The England team for the Barbados Test showed four changes from the one so heavily beaten in Trinidad as Gatting, Butcher, Bairstow and Jackman came in. The latter was the strange one given that Old and Stevenson, both picked ahead of him for the original touring party, were fit. But Jackman took a couple of wickets as the home side were reduced to 65-4 and proved his point. Lloyd, eventually dismissed by Jackman for exactly 100, dealt with the crisis in company with Gomes and at the close West Indies were 238-7. Next morning Botham, as he so often did in his pomp, dispatched the tail in short order as the innings closed on 265. On the face of it England were still in the game, but most at Kensington Oval knew that West Indies had been allowed to score about 100 runs too many, and so it proved as, before the close they were batting again, England having been dismissed for 122.
The second over of the innings, Holding to Boycott, has found its way into the folklore of the game. In the batsman’s words The first delivery was short of a length and gloved me, bouncing well in front of the slips; the second was short and I played and missed as it bounced; the third nipped back and hit me on the inside of the left thigh; the fourth bounced and I played it down in front of gulley; the fifth was an action replay of the fourth; the sixth plucked my off stump crazily out of the ground. It was a bit rapid to say the least, in fact it went like a rifle bullet. He added For the first time in my life , I can look at a scoreboard with a duck against my name and not feel a profound sense of failure.
There were concerns expressed by England about a pitch that was so fast having as much grass left on as it did, but all that paled into insignificance with the news overnight of Barrington’s death. Undoubtedly one of the most popular men ever to mentor a touring party the sudden loss of their assistant manager brought tears to the eyes of many of the England side. As Barrington would have wanted the game continued after a minute’s silence, and West Indies went on to amass 379-7 before Lloyd declared. The victory target of 523 was well beyond England and they duly lost by the huge margin of 298 runs, but not before Graham Gooch scored a fine century. He and Gower put on 120 after the first two England wickets had fallen with just two on the board. Had Gower not got himself out to a truly dreadful heave at the innocuous off spin of Richards, the final total may well have been much more respectable.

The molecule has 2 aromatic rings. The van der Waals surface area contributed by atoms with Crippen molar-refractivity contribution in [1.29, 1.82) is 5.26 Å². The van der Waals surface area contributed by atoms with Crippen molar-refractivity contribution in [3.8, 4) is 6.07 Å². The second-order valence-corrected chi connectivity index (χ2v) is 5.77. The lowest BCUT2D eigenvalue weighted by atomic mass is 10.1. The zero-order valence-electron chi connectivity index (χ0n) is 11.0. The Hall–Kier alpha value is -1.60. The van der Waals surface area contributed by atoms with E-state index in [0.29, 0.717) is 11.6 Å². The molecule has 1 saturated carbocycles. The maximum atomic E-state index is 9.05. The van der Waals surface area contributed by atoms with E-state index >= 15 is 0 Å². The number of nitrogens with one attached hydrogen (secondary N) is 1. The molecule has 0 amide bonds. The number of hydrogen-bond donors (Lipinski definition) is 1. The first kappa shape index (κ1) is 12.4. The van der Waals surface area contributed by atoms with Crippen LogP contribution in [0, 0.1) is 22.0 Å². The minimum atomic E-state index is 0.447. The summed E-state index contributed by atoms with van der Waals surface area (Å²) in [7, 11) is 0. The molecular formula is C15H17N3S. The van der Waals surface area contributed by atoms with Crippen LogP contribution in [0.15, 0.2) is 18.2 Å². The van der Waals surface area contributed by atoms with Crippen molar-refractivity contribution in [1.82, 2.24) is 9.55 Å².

From Barbados it was off to the beautiful island of Montserrat for a four day game against the Leeward Islands before the fourth Test, which was to be the first ever played on Antigua. The Leewards team was not particularly strong and, missing Botham, Gooch and Gower, the tourists also looked less than formidable and indeed had it not been for a fine unbeaten 77 from Butcher in the second innings they may well have slid to what would have been an ignominious defeat.
The pitch at St John’s quickly became renowned for producing tracks that made bowlers weep. It wasn’t quite such a road in 1981 but was still expected to be the best pitch of the series by a distance and so it proved to be, although England still had some alarms early on. In their first innings they subsided to 176-7 before Willey, who had served notice in the previous Test as to his courage and committment to the cause, got to 102 before he ran out of partners with England on 271. England’s problem was Croft, who delivered the ball from so far wide of the crease that at one end, inevitably the one that he bowled most of his overs from, the sightscreen was insufficient and there were a number of deliveries that the England batsmen simply could not see. His 6-74 were to remain his best figures against England, surpassing his 5-40 earlier in the series at Port-of-Spain. Croft didn’t get everything his own way though, Willey famously crashing a short lifter over gulley, and then onwards and upwards for six.
England’s total was never going to be enough but although the bowlers did not look threatening they made the West Indies work for their runs and it was deep into the third day when, after 155 overs, Lloyd declared on 468-9. He had planned a difficult half hour for England but in the end was frustrated in his ambitions as bad light meant that Gooch and Boycott only had to survive four overs which, in relative comfort, they succeeeded in doing. Day four was lost to the rain and while batting out an entire day was something England had failed to do at Queen’s Park and Kensington they did so here with ease, Boycott batting right through the final day, much of it with Gooch, as England finshed on 234-3.